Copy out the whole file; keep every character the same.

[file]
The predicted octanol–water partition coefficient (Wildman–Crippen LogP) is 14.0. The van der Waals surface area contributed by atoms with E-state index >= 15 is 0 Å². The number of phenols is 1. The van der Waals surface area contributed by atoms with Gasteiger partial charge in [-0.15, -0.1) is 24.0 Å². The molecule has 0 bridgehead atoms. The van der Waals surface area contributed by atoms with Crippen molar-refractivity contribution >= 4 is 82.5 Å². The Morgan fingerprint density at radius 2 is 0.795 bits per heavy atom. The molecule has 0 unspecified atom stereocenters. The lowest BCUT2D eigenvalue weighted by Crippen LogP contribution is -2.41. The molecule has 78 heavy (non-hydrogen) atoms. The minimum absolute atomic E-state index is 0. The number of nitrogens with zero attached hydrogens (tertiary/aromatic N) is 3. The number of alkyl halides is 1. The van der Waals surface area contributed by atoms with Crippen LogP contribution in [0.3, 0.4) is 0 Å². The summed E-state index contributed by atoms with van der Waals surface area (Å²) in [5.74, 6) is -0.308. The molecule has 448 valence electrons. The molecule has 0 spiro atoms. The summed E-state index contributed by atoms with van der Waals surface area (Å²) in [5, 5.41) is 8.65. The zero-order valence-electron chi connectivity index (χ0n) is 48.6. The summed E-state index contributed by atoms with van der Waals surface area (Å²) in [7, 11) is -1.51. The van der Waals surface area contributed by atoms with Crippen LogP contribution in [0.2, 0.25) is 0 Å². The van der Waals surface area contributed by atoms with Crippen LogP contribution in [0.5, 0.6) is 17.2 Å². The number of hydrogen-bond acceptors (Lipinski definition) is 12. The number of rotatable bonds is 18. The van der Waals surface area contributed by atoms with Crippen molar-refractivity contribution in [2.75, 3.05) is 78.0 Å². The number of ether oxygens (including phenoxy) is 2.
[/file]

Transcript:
The predicted octanol–water partition coefficient (Wildman–Crippen LogP) is 14.0. The van der Waals surface area contributed by atoms with E-state index >= 15 is 0 Å². The number of phenols is 1. The van der Waals surface area contributed by atoms with Gasteiger partial charge in [-0.15, -0.1) is 24.0 Å². The molecule has 0 bridgehead atoms. The van der Waals surface area contributed by atoms with Crippen molar-refractivity contribution >= 4 is 82.5 Å². The Morgan fingerprint density at radius 2 is 0.795 bits per heavy atom. The molecule has 0 unspecified atom stereocenters. The lowest BCUT2D eigenvalue weighted by Crippen LogP contribution is -2.41. The molecule has 78 heavy (non-hydrogen) atoms. The minimum absolute atomic E-state index is 0. The number of nitrogens with zero attached hydrogens (tertiary/aromatic N) is 3. The number of alkyl halides is 1. The van der Waals surface area contributed by atoms with Crippen LogP contribution in [0.3, 0.4) is 0 Å². The summed E-state index contributed by atoms with van der Waals surface area (Å²) in [5.74, 6) is -0.308. The molecule has 448 valence electrons. The molecule has 0 spiro atoms. The summed E-state index contributed by atoms with van der Waals surface area (Å²) in [5, 5.41) is 8.65. The zero-order valence-electron chi connectivity index (χ0n) is 48.6. The summed E-state index contributed by atoms with van der Waals surface area (Å²) in [7, 11) is -1.51. The van der Waals surface area contributed by atoms with Crippen LogP contribution in [0.2, 0.25) is 0 Å². The van der Waals surface area contributed by atoms with Crippen LogP contribution in [0.5, 0.6) is 17.2 Å². The number of hydrogen-bond acceptors (Lipinski definition) is 12. The number of rotatable bonds is 18. The van der Waals surface area contributed by atoms with Crippen molar-refractivity contribution in [2.75, 3.05) is 78.0 Å². The number of ether oxygens (including phenoxy) is 2.